If the cathode resistor is unbypassed:
PSRR (in dB) = 20Log[(rp + (mu + 1)Rk) / (Ra + rp + (mu + 1)Rk)]
What about the cathode follower, White cathode follower, grounded-grid amplifier, SRPP, Aikido, and cascode circuits? They will have to wait. But as 90% of tube-based gear holds a grounded-cathode amplifier, getting this super simple circuit under one's belt is essential. I once received an e-mail from a reader who told of his erstwhile tube guru not knowing how changing the cathode resistor's value would change the idle current of an output tube, not knowing whether more resistance meant less or more conduction. Such a tube guru doesn't deserve any disciples. Once you have played around with these formulas, your only fear should be having to give a speech on this topic in front of 100 tube-lovers.
* From page 30 of his book, Lost in the Cosmos: The Last Self-Help Book. © 1983, McGraw-Hill Ryerson. I love this book. It is funny, insightful, smutty, puzzling, and truly unique. He asks many interesting questions and give many alternate answers, but does not tell which is correct. If you can answer all (or any) of the following questions he poses, you probably do not need to read his book. But for the rest of us, it's a great ride.
Why the Self Wants to Get Rid of Itself
How the Self Tries to Inform Itself by Possessing Things which do not Look like the Things They’re Used as
Why Most Women, and Some Men, are Subject to Fashion
How the Self, Which Usually Experiences Itself as Living Nowhere, is Surprised to Find that it Lives Somewhere
Why the Self is so Afraid of Being Found Out
Why the Self is so Afraid of Being Stuck with Another Self
How the Self Tries to Escape its Predicament
How Two Selves Confronting Each Other can Miscalculate, Each Attributing a Putative and Spurious Reality to the Other and Trying to Match it, with the Consequence that Both Selves Become Non-selves
Why is it that One’s Self often not only does not Prefer Sex with one’s Chosen Mate, Chosen for His or Her Attractiveness and Suitability, even when the Mate is a Person well known to one, knowing of one, loved by one, with a Life, Time, and Family in common, but rather prefers Sex with a New Person, even a Total Stranger, or even Vicariously through Pornography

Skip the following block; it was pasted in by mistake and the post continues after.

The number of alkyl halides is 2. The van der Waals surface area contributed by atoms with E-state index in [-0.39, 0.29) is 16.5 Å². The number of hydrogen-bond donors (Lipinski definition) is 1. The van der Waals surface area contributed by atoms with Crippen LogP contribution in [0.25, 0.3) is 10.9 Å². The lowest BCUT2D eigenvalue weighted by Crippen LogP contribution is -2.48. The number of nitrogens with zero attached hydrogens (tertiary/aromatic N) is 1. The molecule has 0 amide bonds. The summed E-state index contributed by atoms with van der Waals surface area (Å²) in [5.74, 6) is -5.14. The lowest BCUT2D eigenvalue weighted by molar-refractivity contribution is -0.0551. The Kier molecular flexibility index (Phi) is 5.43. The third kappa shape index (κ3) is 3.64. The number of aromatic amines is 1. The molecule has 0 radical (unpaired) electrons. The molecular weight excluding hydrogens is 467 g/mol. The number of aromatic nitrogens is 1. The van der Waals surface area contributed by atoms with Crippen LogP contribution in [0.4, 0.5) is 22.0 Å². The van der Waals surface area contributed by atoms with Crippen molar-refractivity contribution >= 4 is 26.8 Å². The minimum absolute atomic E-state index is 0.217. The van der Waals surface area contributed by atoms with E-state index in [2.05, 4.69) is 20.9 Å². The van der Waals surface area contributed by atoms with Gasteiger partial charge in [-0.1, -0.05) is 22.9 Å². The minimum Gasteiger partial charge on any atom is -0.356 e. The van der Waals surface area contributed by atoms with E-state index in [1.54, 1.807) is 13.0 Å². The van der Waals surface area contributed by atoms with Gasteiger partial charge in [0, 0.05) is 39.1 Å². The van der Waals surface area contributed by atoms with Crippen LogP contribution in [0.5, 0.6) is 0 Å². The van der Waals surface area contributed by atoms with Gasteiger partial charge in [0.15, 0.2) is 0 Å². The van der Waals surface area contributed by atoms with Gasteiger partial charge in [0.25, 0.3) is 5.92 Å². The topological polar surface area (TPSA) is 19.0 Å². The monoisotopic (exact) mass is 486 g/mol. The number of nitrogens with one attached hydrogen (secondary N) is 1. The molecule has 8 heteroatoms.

(in the root sense of envy: invidere, to look at with malice) Why it is that the Self—though it Professes to be Loving, Caring, to Prefer Peace to War, Concord to Discord, Life to Death; to Wish Other Selves Well, not Ill—in fact Secretly Relishes Wars and Rumors of War, News of Plane Crashes, Assassinations, Mass Murders, Obituaries, to say nothing of Local News about Acquaintances Dropping Dead in the Street, Gossip about Neighbors Getting in Fights or being Detected in Sexual Scandals, Embezzlements, and other Disgraces
Why the Self is the only Object in the in the Cosmos which Gets Bored
Whether the Self is Depressed because there is Something Wrong with it or whether Depression is a Normal Response to a Deranged World
How the Self can be Poor though Rich
How the Self Characteristically Places itself vis-à-vis the World, particularly through modes of Transcendence and Immanence
Reentry Problems of the Transcending Self, or Why it is that Artists and Writers, Some Technologists, and indeed Most People have so much Trouble Living in the Ordinary World
How Scientists Don’t Have to Take Account of Themselves and Other Selves in their Science and Some Difficulties that Arise when they have to
Why the Autonomous Self feels so Alone in the Cosmos that it will go to any Length to talk to Chimpanzees, Dolphins, and Humpback Whales
Why Carl Sagan is so Anxious to Establish Communication with an ETI (Extraterrestrial Intelligence)
Kit User Guide PDFs
E-mail from GlassWare Customers
High-quality, double-sided, extra thick, 2-oz traces, plated-through holes, dual sets of resistor pads and pads for two coupling capacitors. Stereo and mono, octal and 9-pin printed circuit boards available.
Designed by John Broskie & Made in USA
Aikido PCBs for as little as $24
The Tube CAD Journal's first companion program, TCJ Filter Design lets you design a filter or crossover (passive, OpAmp or tube) without having to check out thick textbooks from the library and without having to breakout the scientific calculator. This program's goal is to provide a quick and easy display not only of the frequency response, but also of the resistor and capacitor values for a passive and active filters and crossovers.
TCJ Filter Design is easy to use, but not lightweight, holding over 60 different filter topologies and up to four filter alignments:
While the program's main concern is active filters, solid-state and tube, it also does passive filters. In fact, it can be used to calculate passive crossovers for use with speakers by entering 8 ohms as the terminating resistance. Click on the image below to see the full screen capture.
Tube crossovers are a major part of this program; both buffered and un-buffered tube based filters along with mono-polar and bipolar power supply topologies are covered. Available on a CD-ROM and a downloadable version (4 Megabytes).